As December now rolls around it's the eve of my last lecture in my professional practice class at Yale. Although I've been teaching for almost twenty-five years, I still can't believe how quickly the semester accelerates into Thanksgiving, and suddenly it's all over but the shouting (or, in our case, final projects and juries). About the same time as the term slammed to a closed I received a note from a student at Prarie View A&M, asking many of the existential questions that must be facing architecture students nearing their degrees. Seemed like a good time to speculate a bit about that future, and what this year's graduates might be facing as they confront the job market in the spring, with enough time between now and then to contemplate their options and plot their strategies, so here goes:
What does the market look like out there for a young architect? Everyone knows we're at the tail end of the worst economic spell in the history of the modern architecture profession, and it's pretty clear now that the explosive growth that drove the mid-naughts (which peaked in 2007) won't be seen again in the foreseable future; that bubble is permanently burst. Here in the U.S. there will always be some construction as long as the economy is functioning in some form, and there's probably some pent-up demand once credit loosens. But it's likely that the U.S. profession has been permanently downsized by 10 - 15%, and most firm growth will be in practices that are either working outside the country or trying different business models (see below). Of course, work outside the U.S, particularly in places like Brazil, China, India, and maybe Russia will continue to explode and someone will be doing those projects. Any one with an architecture degree and the ability to speak Portugese is going to be very busy for quite a long time. Here in the U.S., however there is the harsh reality that 6,000 folks with architecture degrees will graduate in the spring and enter a market where there may be as many as 20,000 unemployed (and more experienced) architects.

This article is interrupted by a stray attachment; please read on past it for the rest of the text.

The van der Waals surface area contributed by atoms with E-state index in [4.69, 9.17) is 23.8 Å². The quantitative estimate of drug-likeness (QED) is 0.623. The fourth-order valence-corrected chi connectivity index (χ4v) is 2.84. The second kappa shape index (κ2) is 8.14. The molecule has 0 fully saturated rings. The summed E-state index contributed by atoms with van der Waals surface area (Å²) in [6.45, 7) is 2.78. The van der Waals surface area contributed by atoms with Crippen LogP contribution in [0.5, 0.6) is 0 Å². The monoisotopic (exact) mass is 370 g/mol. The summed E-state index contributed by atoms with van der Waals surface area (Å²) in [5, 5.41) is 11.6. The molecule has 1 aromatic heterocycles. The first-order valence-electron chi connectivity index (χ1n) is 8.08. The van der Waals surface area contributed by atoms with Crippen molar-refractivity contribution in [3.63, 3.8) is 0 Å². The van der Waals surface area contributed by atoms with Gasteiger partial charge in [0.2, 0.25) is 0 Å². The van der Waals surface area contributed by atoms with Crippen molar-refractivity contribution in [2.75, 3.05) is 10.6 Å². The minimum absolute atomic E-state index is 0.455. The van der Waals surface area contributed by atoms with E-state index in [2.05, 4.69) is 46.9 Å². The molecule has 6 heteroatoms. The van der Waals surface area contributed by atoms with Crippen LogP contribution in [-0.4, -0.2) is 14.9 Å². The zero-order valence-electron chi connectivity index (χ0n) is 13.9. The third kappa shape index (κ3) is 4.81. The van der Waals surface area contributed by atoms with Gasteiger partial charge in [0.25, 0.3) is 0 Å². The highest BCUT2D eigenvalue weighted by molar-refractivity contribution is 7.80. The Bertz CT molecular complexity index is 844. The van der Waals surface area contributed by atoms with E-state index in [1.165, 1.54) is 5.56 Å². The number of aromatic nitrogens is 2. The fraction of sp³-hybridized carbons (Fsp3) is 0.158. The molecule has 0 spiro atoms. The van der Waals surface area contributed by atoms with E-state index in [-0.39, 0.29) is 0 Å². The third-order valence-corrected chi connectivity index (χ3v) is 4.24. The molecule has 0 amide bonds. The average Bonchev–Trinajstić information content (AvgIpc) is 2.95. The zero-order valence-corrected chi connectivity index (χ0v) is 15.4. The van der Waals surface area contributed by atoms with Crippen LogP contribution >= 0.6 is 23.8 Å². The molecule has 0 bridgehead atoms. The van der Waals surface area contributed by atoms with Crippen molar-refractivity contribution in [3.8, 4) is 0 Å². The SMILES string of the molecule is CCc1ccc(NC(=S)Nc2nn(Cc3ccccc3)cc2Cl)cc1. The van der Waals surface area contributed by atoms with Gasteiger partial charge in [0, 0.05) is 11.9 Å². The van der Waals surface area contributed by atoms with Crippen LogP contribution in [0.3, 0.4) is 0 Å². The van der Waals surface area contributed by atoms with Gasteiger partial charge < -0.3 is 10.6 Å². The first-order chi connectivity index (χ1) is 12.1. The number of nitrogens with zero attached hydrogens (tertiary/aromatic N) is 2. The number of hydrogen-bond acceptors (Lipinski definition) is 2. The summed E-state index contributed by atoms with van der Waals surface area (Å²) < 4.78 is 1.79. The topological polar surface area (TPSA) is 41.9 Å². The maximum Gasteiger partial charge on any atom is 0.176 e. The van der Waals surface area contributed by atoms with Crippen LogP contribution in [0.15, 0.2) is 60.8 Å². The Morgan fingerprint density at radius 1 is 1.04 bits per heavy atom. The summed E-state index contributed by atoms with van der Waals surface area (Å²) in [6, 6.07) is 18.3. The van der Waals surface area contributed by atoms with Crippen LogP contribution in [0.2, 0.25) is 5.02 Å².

What's the best strategy for getting a job? If only it were that simple. There is some hiring going on out there, and what differentiates younger architects from their older counterparts is experience with new technology and digital skills, and a willingness to see problems from a different perspective. Good firms realize that they need diversity in points of view, fresh intellectual resources, and a pipeline of future leaders. Stipulating my obvious conflict of interest here, technological skills are a huge differentiator as well. So is a willingness to be flexible in role and career path. Special note: lots of non-architectural firms are getting on the BIM bandwagon, and hiring architects to jockey those models. Other firms are partnering with builders, or even trying building themselves. A non-tradtional route to be sure, but one that thrusts you right in the middle of the problem. Isn't that where you'd like to be?